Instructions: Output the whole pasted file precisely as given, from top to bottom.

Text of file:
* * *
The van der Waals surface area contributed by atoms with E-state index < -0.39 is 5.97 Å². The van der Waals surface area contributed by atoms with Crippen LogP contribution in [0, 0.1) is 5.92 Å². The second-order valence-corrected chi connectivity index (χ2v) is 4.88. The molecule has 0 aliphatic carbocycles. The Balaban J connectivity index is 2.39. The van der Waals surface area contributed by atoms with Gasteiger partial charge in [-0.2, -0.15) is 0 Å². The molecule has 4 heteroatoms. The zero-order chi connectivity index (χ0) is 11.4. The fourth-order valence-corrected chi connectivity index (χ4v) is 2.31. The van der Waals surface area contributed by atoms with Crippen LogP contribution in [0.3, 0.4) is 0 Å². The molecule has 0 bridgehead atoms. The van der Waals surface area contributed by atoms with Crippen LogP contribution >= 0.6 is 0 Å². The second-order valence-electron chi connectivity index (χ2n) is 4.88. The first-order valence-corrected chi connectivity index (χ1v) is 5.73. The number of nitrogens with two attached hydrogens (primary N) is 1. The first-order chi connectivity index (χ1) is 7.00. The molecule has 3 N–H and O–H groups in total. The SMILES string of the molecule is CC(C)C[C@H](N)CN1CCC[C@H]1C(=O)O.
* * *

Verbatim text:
The van der Waals surface area contributed by atoms with E-state index < -0.39 is 5.97 Å². The van der Waals surface area contributed by atoms with Crippen LogP contribution in [0, 0.1) is 5.92 Å². The second-order valence-corrected chi connectivity index (χ2v) is 4.88. The molecule has 0 aliphatic carbocycles. The Balaban J connectivity index is 2.39. The van der Waals surface area contributed by atoms with Gasteiger partial charge in [-0.2, -0.15) is 0 Å². The molecule has 4 heteroatoms. The zero-order chi connectivity index (χ0) is 11.4. The fourth-order valence-corrected chi connectivity index (χ4v) is 2.31. The van der Waals surface area contributed by atoms with Crippen LogP contribution in [0.3, 0.4) is 0 Å². The molecule has 0 bridgehead atoms. The van der Waals surface area contributed by atoms with Crippen LogP contribution >= 0.6 is 0 Å². The second-order valence-electron chi connectivity index (χ2n) is 4.88. The first-order valence-corrected chi connectivity index (χ1v) is 5.73. The number of nitrogens with two attached hydrogens (primary N) is 1. The first-order chi connectivity index (χ1) is 7.00. The molecule has 3 N–H and O–H groups in total. The SMILES string of the molecule is CC(C)C[C@H](N)CN1CCC[C@H]1C(=O)O.